Warning: Parameter 2 to wp_hide_post_Public::query_posts_join() expected to be a reference, value given in /home/customer/www/prepperology.net/public_html/wp-includes/class-wp-hook.php on line 310

Personal Water Filter Comparison: Sawyer, LifeStraw, Survivor Filter

When it comes to survival or regular every day living, clean water is the key to it all. In a survival situation it can be extremely tempting to take a drink of the first pool of water we see, but we all know that is probably a recipe for disaster. A water filtration device is absolutely necessary, but with so many on the market, how do you know which one to buy? In this article I will compare and contrast three very popular personal water filtration devices and you can decide which one to purchase for your survival needs.


#1: Sawyer Mini Water Filtration System

The Sawyer products are top of the line in the water filtration industry. This “Mini” is a great personal use system that is light weight and compact allowing you to bring it with you nearly everywhere. It is ideal for hiking, camping, traveling abroad, and emergency situations. It weighs only 2 ounces and fits in the palm of your hand. The Sawyer Mini Water Filtration System includes the filter, a 16 ounce water pouch, a drinking straw, and the cleaning plunger. It is available in several different colors. The filter removes 99.99999% of all bacteria like E. coli, salmonella, and cholera and removes 99.9999% of dangerous protozoa like cryptosporidium and giardia.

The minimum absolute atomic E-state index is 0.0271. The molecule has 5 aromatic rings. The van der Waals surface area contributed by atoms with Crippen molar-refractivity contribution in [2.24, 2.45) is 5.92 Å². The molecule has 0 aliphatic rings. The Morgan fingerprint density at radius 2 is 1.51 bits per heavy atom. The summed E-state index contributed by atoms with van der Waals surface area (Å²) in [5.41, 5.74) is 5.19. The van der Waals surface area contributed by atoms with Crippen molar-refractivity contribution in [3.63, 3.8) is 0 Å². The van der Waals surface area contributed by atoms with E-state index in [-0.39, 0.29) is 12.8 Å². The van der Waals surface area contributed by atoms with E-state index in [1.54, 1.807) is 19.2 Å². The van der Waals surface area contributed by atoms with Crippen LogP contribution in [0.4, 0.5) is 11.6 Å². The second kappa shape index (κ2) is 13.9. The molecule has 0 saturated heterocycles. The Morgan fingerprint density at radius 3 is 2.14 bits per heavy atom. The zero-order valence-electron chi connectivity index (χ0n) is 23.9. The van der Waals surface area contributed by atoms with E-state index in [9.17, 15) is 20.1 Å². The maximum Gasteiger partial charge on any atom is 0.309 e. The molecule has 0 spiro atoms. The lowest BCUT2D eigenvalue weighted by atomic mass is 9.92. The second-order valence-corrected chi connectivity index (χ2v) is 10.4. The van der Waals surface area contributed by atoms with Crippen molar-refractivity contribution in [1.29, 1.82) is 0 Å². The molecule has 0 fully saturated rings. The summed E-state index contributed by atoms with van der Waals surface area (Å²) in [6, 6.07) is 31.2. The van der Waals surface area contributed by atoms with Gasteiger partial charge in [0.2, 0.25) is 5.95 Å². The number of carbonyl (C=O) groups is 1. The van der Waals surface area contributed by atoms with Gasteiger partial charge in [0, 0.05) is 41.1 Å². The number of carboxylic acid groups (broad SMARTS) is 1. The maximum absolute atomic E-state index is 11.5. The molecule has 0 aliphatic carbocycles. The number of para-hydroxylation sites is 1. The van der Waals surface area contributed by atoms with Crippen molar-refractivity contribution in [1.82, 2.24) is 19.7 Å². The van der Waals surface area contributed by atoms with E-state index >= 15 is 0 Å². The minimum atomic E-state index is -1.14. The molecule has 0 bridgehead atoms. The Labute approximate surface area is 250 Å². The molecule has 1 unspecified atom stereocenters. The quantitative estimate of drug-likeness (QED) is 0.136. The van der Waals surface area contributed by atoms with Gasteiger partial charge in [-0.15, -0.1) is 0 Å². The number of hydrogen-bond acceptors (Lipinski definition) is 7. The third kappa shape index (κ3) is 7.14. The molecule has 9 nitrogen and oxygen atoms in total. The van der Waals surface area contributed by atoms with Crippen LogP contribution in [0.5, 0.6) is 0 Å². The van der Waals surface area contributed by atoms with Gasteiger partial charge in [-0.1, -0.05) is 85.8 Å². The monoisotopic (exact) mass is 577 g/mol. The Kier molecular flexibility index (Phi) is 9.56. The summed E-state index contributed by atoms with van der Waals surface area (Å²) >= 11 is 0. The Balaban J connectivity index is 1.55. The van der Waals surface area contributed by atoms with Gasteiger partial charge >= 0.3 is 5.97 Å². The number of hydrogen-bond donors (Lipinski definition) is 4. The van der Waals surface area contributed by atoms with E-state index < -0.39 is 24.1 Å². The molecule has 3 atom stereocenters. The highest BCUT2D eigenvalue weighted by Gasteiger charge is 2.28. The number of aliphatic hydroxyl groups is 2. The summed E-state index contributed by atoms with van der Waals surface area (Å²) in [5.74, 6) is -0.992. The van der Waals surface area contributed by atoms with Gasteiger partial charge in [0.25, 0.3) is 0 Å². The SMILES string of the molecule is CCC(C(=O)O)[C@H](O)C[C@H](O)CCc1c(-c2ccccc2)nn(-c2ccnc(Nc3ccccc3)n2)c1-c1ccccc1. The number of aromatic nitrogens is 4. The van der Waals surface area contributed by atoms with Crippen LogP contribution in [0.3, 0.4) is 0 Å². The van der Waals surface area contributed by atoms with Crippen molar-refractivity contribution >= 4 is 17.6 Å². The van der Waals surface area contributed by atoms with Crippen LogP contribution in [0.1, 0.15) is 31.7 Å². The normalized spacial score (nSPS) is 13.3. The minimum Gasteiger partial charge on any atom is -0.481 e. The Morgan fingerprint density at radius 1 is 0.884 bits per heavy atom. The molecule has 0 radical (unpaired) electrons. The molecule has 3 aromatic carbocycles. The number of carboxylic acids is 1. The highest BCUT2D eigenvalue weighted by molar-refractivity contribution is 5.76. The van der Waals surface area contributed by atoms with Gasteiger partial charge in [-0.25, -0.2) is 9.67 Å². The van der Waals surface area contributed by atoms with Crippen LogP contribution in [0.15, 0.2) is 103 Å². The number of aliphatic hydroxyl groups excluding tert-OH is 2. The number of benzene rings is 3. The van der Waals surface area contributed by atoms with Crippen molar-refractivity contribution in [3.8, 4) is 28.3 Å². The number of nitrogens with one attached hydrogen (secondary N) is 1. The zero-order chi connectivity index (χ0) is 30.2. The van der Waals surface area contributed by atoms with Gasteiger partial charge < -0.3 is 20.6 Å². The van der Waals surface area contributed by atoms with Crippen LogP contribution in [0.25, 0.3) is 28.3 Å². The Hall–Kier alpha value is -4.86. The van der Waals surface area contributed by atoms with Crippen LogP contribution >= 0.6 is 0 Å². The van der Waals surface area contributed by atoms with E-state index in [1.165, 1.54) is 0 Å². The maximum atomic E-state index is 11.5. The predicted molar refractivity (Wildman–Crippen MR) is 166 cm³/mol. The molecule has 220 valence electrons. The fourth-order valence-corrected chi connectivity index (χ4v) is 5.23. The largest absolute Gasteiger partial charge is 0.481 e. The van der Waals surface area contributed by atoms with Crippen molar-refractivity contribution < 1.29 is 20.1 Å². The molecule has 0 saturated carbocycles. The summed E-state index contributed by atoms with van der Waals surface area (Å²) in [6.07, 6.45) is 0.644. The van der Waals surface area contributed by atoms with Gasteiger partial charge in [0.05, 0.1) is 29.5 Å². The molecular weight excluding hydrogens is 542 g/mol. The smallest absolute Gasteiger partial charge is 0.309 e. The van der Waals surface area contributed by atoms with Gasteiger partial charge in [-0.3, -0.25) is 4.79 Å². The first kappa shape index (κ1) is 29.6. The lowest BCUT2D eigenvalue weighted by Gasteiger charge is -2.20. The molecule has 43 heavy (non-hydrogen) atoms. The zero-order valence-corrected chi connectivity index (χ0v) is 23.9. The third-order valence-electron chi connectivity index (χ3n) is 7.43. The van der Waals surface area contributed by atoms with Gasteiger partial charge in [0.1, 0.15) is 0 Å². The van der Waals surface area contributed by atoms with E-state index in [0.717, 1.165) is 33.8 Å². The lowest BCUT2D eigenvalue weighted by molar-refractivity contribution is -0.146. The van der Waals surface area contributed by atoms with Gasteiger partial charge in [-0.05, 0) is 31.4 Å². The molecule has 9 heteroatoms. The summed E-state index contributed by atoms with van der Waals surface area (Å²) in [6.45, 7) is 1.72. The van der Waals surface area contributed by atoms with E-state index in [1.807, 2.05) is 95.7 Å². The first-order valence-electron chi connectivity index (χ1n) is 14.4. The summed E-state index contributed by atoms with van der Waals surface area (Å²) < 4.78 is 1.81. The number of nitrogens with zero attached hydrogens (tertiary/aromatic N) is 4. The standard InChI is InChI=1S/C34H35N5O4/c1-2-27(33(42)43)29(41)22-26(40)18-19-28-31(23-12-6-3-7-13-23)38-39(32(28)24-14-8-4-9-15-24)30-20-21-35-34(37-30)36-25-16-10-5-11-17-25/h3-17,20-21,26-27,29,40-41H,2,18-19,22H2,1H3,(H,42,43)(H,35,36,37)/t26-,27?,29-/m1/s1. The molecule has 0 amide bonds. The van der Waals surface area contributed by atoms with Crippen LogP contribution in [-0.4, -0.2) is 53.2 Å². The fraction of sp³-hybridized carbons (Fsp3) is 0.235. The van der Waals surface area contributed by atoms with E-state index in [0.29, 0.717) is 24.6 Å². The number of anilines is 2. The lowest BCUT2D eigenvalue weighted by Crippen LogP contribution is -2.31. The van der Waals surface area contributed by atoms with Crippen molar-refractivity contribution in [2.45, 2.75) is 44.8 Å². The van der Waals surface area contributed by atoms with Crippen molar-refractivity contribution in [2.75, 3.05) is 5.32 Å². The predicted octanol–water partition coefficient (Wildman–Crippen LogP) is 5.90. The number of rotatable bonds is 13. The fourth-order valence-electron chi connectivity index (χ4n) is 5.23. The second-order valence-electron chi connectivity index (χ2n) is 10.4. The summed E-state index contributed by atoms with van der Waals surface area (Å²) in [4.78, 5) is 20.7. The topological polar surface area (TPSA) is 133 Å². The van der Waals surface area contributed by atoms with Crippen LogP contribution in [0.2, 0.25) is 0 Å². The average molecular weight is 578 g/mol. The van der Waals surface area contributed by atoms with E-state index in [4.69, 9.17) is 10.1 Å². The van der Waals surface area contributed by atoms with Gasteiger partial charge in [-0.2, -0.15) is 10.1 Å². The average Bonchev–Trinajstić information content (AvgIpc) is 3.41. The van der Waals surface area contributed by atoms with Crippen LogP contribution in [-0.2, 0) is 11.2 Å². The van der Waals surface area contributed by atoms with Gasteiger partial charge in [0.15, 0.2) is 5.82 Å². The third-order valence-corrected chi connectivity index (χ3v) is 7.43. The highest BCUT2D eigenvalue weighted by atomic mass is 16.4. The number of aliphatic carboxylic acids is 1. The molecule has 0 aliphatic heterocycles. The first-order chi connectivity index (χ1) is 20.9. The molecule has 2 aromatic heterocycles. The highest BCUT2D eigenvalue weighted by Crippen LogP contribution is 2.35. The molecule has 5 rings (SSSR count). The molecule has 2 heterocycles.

The product gains high marks on sites like Amazon.com with 4.7 out of 5 stars and move than 1,600 reviews. While no product will be perfect for everyone, the majority of users are pleased with this product. You might even notice that their products are frequently on sale through Amazon, but the Sawyer Mini Water Filtration System is generally priced around $25.

Lightweight, small (easy to cary), comes with a limited lifetime warranty, filters up to 100,000 gallons, low cost, can use with included straw or screw onto any regular sized soda/water bottle